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Dust from the Sahara Desert Causes Haze in West Texas Skies Amid Record Temperatures

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Texas is known for its long, hot summers, but this year there’s been a twist on that which many probably couldn’t have foretold. Dust plumes which originated from the Sahara Desert are bringing abnormally hazy skies to parts of the state. “The haze is due to dust from the Sahara Desert being blown thousands of miles to the west,” AccuWeather meteorologist Dean DeVore recently confirmed to usatoday.com.

As a result of the Saharan dust, Texas’ air quality is now an immediate concern. “Combined with oppressive heat, the air quality will be like experiencing the desert itself,” meteorologist Ryan Maue of weather.us recently tweeted. Subsequently, AirNow has advised that “people with heart or lung disease, older adults and children should reduce prolonged or heavy exertion.”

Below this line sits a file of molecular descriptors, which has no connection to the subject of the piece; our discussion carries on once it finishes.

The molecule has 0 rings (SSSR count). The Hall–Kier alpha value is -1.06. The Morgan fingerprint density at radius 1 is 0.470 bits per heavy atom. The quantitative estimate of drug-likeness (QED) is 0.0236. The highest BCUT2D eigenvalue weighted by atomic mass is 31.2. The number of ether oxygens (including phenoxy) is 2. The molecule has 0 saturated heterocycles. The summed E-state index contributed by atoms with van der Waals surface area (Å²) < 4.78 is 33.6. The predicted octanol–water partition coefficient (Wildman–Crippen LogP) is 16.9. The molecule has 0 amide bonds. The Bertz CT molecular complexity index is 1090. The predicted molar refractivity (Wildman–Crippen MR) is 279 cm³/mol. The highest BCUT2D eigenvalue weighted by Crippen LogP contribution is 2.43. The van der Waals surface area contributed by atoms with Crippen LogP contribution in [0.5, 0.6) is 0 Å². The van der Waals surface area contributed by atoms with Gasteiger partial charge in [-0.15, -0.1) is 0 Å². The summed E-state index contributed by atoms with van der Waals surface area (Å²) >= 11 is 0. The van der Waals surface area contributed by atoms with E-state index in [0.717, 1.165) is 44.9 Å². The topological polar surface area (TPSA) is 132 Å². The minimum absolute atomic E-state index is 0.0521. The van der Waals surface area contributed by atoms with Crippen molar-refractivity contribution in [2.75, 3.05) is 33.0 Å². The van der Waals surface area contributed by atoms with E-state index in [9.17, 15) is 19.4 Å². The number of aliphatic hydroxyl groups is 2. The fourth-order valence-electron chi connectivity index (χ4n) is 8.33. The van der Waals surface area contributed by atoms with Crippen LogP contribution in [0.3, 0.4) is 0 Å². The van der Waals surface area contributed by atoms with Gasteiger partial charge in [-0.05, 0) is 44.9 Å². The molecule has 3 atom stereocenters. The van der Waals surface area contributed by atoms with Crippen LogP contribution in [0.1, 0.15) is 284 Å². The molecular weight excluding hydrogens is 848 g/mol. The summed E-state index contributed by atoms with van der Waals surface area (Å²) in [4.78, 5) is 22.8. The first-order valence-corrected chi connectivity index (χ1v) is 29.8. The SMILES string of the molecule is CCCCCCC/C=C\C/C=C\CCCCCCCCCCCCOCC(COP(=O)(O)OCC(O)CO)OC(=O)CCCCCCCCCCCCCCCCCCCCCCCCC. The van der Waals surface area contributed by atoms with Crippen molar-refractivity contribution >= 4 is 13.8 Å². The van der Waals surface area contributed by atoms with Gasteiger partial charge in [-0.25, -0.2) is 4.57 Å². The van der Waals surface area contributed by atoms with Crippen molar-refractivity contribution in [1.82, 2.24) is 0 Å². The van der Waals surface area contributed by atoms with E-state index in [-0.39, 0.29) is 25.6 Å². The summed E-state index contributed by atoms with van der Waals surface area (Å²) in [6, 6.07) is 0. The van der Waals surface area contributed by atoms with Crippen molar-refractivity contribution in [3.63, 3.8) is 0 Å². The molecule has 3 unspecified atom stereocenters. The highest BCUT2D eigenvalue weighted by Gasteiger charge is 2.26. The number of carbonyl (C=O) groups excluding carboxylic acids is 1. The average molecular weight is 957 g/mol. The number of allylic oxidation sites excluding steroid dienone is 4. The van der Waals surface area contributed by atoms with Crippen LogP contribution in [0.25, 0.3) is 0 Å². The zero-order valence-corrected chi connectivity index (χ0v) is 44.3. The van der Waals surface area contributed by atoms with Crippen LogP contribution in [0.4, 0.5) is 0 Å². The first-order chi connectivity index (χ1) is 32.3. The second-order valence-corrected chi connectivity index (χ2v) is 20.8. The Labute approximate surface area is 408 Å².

Under African Skies: Texas Saharan Dust Haze Results in Record Temperatures

Photo: Pixabay

Media outlets are reporting that temperatures “…could reach record levels this week,” not only throughout Texas but also into Oklahoma and eastern parts of New Mexico. The resulting overnight lows won’t be offering any added relief in the meantime, with temperatures only expected to dip into the 70s and lower 80s.

Under African Skies: Texas Saharan Dust Haze Results in Record Temperatures

Photo: Bahrainweather.org

Plumes of Saharan dust coming across the Atlantic Ocean aren’t an uncommon event. In actuality, the National Oceanic and Atmospheric Administration reports that soil upwards of hundreds of millions of tons have been lifted from the Sahara annually, although the current levels appear to be one of the larger examples. According to NASA, a positive with this occurrence is that when this extremely dry dust from Africa hovers over the Atlantic Ocean, it can also prevent hurricanes from developing.